By the stylistically transitional Symphony No.3 (1971) in three-movement classical form, that assimilation of the past started to include techniques inspired by the medieval European polyphonists, and by Gregorian chant (by coincidence using in the symphony the same chant as Respighi's Botticelli Pictures). With this largely peaceful work his harmonic language evolved into a more lyrical and free harmonic idiom with tonal associations; the anger seems to have dissipated, and a luminosity emerges.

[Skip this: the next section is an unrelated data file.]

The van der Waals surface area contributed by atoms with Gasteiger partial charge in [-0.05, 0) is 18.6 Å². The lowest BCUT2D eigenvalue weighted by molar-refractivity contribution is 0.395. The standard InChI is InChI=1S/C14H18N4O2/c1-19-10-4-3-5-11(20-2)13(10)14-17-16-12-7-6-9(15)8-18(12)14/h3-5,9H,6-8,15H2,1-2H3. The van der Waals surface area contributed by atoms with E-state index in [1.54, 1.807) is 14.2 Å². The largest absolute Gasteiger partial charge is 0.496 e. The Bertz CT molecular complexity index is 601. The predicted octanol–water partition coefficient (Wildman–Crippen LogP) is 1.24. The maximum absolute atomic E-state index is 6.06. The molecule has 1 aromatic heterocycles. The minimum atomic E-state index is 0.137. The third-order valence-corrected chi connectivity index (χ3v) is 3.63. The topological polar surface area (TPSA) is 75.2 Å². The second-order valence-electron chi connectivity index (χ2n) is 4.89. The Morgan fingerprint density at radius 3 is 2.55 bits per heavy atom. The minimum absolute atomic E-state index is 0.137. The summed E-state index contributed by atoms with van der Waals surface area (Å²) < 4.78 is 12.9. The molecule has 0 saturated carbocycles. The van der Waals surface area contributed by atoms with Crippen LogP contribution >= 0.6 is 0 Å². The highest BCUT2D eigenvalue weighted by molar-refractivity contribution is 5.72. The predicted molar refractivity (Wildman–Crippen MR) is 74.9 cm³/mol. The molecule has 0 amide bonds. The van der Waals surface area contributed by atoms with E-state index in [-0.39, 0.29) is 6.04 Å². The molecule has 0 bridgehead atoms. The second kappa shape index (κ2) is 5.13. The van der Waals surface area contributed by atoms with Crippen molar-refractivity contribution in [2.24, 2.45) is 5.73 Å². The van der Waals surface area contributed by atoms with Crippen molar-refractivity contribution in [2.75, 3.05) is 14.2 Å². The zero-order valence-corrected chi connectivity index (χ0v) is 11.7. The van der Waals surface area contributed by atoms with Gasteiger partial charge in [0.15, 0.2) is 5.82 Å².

After a compositional pause until 1976, a series of sacred pieces under the spell of this liturgical influence emerged, including Missa (1977/79) for vocal ensemble and old instruments, and Cantate domino canticum novum (1979, a setting of Psalm 95) for vocal ensemble and instruments. On his departure from the U.S.S.R., he developed an association with the English Hilliard Ensemble, a vocal group who specialize in early music and who have championed Pärt's music. Accompanying this change of musical direction is an introverted spiritualism, and (like his historical models) a concentration on purity of internal colour and effect rather than any dramatic or overtly emotional expression. The results have similarities with Minimalism, and a slow moving, often quiet, sense of contemplative ritual pervades. The basis of his harmonic language has become extremely simple and traditionally triadic (although the polyphonic webs set up overlapping areas), and classical forms are abandoned in favour of slow moving, long-phrased repetitive structures. Pärt himself has pointed to the mystical significance of the tones he uses, which he has described as `tintinnabulation' (the sounding or the sounds of bells).